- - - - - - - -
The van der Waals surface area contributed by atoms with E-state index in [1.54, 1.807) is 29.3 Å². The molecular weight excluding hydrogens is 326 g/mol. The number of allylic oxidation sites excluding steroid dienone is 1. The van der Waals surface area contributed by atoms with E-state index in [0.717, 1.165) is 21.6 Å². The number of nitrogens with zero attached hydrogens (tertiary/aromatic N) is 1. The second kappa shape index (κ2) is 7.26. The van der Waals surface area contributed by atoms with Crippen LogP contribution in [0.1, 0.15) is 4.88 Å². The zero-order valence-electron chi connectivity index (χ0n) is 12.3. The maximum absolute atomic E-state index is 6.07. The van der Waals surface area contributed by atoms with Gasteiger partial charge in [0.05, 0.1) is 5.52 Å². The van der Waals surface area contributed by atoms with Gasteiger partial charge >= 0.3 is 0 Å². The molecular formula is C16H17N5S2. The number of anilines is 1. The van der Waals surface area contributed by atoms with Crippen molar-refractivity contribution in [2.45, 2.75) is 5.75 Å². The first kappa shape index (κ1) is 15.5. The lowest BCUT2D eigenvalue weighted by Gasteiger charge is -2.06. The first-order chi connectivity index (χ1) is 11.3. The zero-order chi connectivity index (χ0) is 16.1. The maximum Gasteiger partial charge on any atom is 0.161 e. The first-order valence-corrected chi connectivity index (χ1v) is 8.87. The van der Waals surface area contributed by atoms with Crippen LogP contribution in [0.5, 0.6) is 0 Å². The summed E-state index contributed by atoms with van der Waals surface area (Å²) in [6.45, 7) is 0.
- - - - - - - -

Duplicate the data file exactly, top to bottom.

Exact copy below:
The van der Waals surface area contributed by atoms with E-state index in [1.54, 1.807) is 29.3 Å². The molecular weight excluding hydrogens is 326 g/mol. The number of allylic oxidation sites excluding steroid dienone is 1. The van der Waals surface area contributed by atoms with E-state index in [0.717, 1.165) is 21.6 Å². The number of nitrogens with zero attached hydrogens (tertiary/aromatic N) is 1. The second kappa shape index (κ2) is 7.26. The van der Waals surface area contributed by atoms with Crippen LogP contribution in [0.1, 0.15) is 4.88 Å². The zero-order valence-electron chi connectivity index (χ0n) is 12.3. The maximum absolute atomic E-state index is 6.07. The van der Waals surface area contributed by atoms with Gasteiger partial charge in [0.05, 0.1) is 5.52 Å². The van der Waals surface area contributed by atoms with Gasteiger partial charge >= 0.3 is 0 Å². The molecular formula is C16H17N5S2. The number of anilines is 1. The van der Waals surface area contributed by atoms with Crippen molar-refractivity contribution in [2.45, 2.75) is 5.75 Å². The first kappa shape index (κ1) is 15.5. The lowest BCUT2D eigenvalue weighted by Gasteiger charge is -2.06. The first-order chi connectivity index (χ1) is 11.3. The zero-order chi connectivity index (χ0) is 16.1. The maximum Gasteiger partial charge on any atom is 0.161 e. The first-order valence-corrected chi connectivity index (χ1v) is 8.87. The van der Waals surface area contributed by atoms with Crippen LogP contribution in [0.5, 0.6) is 0 Å². The summed E-state index contributed by atoms with van der Waals surface area (Å²) in [6.45, 7) is 0.